Screening for HIV Infection in Pregnant Women

Prenatal screening for HIV can inform use of interventions to reduce the risk of mother-to-child transmission. The US Preventive Services Task Force (USPSTF) previously found strong evidence that prenatal HIV screening reduced risk of mother-to-child transmission. The previous evidence review was conducted in 2012.

You can access the report by clicking HERE.

New Federal Requirements to Inform Patients About Breast Density. Will They Help Patients?

This article, appearing in the June 18, 2019 issue of the Journal of the American Medical Association (JAMA) is written by Nancy L. Keating, MD, MPH and  Lydia E. Pace, MD, MPH.

As primary care physicians adapt to the challenge of individualizing breast cancer screening decisions, they now must also grapple with how to address breast density.

You can access the full article by clicking HERE.

Vision for the Future of Continuing Board Certification

 Christopher C. Colenda, MD, MPH,  William J. Scanlon, PhD,  Richard E. Hawkins, MD discuss a vision for the future of Continuing Board Certification.  Diplomates began to raise concerns about MOC that focused on value and relevance to their practices, burden associated with test preparation and redundant practice improvement requirements, time away from practice and family, examination costs, and failure to account for increasing sub-specialization.

You can access the article by clicking HERE.

The Challenges of Defining and Studying “Digital Addiction” in Children

Dimitri A. Christakis, MD, MPH writes an excellent article about “Digital Addiction” in Children.

In the 2013 edition, the Diagnostic and Statistical Manual of Mental Disorders (Fifth Edition) (DSM-5) identified “internet gaming disorder” as “a condition in need of further study.” The World Health Organization recognized “gaming disorder” as a diagnosable condition in the International Statistical Classification of Diseases, Eleventh Revision (ICD-11). The appellation—gaming disorder—is a misnomer because it does not include social media or nongaming applications. Still the emerging phenomenon of “digital addiction” represents a real and potential widespread problem that defies easy solutions or prevention strategies.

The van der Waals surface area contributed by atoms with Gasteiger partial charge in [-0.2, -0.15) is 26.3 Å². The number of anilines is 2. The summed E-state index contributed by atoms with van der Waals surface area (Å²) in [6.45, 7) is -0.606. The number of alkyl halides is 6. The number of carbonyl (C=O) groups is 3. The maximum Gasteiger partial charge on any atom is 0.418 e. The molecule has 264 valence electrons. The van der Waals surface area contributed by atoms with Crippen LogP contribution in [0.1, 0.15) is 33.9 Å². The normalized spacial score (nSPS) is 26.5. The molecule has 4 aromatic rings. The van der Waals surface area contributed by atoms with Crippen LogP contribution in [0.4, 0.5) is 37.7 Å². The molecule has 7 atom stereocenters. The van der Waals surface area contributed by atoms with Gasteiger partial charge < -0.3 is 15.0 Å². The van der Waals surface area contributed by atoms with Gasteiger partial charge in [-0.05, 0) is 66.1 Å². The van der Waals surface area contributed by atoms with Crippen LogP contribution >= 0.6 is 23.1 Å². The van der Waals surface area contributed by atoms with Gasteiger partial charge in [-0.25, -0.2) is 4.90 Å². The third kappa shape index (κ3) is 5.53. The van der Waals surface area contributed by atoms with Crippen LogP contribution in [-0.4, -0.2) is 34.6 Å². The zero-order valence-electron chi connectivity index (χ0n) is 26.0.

You can access the full article by clicking HERE.

For Fat Burning, Interval Training Beats Continuous Exercise

Exercisers can burn slightly more body fat with interval training than moderate-intensity continuous training, according to a recent systematic review and meta-analysis in the British Journal of Sports Medicine. Although the differences in fat loss weren’t huge, the interval workouts were shorter, which could make it easier for people to adhere to them.

You can read the entire article from the Journal of the American Medical Association by clicking HERE.

Long-Lasting Consequences of Gun Violence and Mass Shootings

In the span of 2 weeks in March 2019, 2 students who survived the mass shooting that occurred in February 2018 at Marjory Stoneman Douglas High School in Parkland, Florida, and the father of 1 of the young victims of the mass shooting that occurred in December 2012 at Sandy Hook Elementary School in Newtown, Connecticut, died by suicide. Drawing direct individual-level causal connections between mass shootings and suicide deaths cannot be done with certainty; however, these 3 deaths painfully underscore the potential long-lasting consequences of gun violence generally and mass shootings specifically.

This article, written by Ali Rowhani-Rahbar, MD, MPH, PhD,  Douglas F. Zatzick, MD, and Frederick P. Rivara, MD, MPH, is disturbing – showing the realities of gun violence and its long-term effects.

You can access the article on the JAMA network by clicking HERE. 

Trends in Sedentary Behavior Among the US Population, 2001-2016

This article, appearing in the April 23, 2019 issue of the Journal of the American Medical Association (JAMA) reports that from 2001 through 2016, the estimated prevalence of sitting and watching television or videos for at least 2 hours per day generally remained high and stable. The estimated prevalence of computer use during leisure time increased among all age groups, and the estimated total sitting time increased among adolescents and adults.

You can read the article or download it in PDF format by clicking HERE.

Intimate Partner Violence (IPV)

Intimate partner violence (IPV) is domestic violence by a current or former spouse or partner in an intimate relationship against the other spouse or partner. IPV can take a number of forms, including physical, verbal, emotional, economic and sexual abuse.

Statistics about IPV can be seen by clicking HERE.

To download the American College of Surgeons (ACS) Intimate Partner Violence toolkit, click HERE.